Q: I have a question regarding the relationship between God’s mercy and justice. While I am excited that we are celebrating a Jubilee of Mercy, I have a concern. Aren’t we forgetting about or diminishing the importance of justice in God’s relationship with us?
A: Thank you for your question — it’s an important one! As Christians, a clear understanding of the relationship between justice and mercy in God’s relationship with us is absolutely at the center of how we understand our heavenly Father as well as our relationship with him.
In the secular world around us, justice or “giving someone their due” is part of the air we breathe. I remember being in a ferry line a few years ago on Thanksgiving Day. The wait times were quite lengthy and I remember, after waiting in line for over an hour, seeing someone cut in line right before the ticket booth, thus skipping the line altogether. “No fair!” I thought. “That’s not just!” Justice in that case would mean that the person refund their ticket and get in line just like everyone else; fair is fair!
When we turn to our understanding of God, we have to set this sort of thinking aside. While God is just, his justice is completely submerged within his mercy. In the Old Testament, while there are many images of God, the central and most important one is mercy. In Hebrew, the word used to describe God is hesed: loving kindness. In the Hebrew Scriptures, God is someone who continually reaches out to his people when they fall away from relationship with him through their sins and infidelities.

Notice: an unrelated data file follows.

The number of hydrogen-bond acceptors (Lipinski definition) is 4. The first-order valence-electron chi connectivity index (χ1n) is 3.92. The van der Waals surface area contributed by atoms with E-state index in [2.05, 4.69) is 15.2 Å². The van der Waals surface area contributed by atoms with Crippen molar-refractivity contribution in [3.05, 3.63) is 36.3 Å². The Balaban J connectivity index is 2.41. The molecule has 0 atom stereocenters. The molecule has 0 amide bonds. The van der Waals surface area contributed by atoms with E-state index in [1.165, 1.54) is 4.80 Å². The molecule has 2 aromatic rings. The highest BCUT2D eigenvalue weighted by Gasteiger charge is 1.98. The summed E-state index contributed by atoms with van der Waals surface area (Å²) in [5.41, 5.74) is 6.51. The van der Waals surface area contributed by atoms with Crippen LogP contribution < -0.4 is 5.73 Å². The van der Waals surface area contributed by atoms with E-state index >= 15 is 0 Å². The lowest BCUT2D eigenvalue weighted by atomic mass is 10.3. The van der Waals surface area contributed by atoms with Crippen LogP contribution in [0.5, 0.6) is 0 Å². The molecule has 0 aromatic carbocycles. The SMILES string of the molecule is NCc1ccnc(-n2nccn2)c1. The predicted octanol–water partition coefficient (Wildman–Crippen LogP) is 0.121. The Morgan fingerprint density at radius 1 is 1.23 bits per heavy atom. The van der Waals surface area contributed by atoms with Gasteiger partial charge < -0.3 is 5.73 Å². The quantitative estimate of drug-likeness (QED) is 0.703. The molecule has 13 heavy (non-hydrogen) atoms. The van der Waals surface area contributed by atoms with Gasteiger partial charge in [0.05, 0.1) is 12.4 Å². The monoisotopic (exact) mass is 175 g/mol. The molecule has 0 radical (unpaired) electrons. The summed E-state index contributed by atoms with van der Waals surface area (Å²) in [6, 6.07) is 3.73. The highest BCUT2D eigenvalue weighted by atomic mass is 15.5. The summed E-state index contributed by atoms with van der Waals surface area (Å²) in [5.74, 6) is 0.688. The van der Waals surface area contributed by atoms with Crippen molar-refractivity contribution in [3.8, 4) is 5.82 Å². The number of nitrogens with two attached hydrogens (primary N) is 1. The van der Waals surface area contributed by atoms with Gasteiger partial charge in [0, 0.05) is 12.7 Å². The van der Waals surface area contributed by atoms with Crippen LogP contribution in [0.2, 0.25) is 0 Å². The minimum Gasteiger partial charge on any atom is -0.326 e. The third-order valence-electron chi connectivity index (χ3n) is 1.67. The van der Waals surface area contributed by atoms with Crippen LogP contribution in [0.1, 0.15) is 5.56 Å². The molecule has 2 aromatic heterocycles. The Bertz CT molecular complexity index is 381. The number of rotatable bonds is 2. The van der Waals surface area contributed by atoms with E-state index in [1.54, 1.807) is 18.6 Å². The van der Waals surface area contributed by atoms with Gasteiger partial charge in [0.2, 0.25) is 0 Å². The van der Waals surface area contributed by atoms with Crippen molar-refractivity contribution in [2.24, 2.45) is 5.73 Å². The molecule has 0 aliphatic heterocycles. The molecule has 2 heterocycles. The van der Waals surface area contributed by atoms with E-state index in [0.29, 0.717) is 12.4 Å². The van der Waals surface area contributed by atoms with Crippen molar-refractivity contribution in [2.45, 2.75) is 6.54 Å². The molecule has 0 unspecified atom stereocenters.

While justice would demand punishment for their transgressions (giving the people their due), God instead continually seeks them out because he is hesed, loving kindness itself. Pope Francis recently reflected on this relationship between God’s mercy and justice. He said that the heart of God “goes beyond our little concept of justice to open us to the limitless horizons of his mercy. His is the heart of a Father who does not treat us according to our sins nor repay us according to our faults.”
In God, justice and mercy are eternally present, but mercy always trumps justice because of who and what God is: hesed. God always desires our repentance and conversion so we can receive his mercy.
Nowhere else in Scripture do we get a more beautiful understanding of the relationship between God’s mercy and justice than in the parable of the prodigal son. (see Luke 15:11-32) In that parable, the younger son squandered all of the inheritance that he received from his father. When he returned to his father’s house completely destitute, the father could have justly punished his son or put him to work to earn back his inheritance. Instead, he mercifully forgave him and threw a lavish party to celebrate his return.
While the son could have chosen to remain obstinate and suffer the consequences of his sin, he instead chose the path of conversion and reconciliation. This is what the father desired for his son above all else.
This is exactly what our heavenly Father desires for us as well. While we, like the prodigal son, could freely choose to be separated from God and justly suffer the consequences of our sins, we can make the choice to return, and justice becomes submerged within mercy, hesed.
Focusing on mercy during this Jubilee of Mercy doesn’t negate God’s justice in any way, but rather reminds us of who God is for us and what is at the heart of our relationship with him.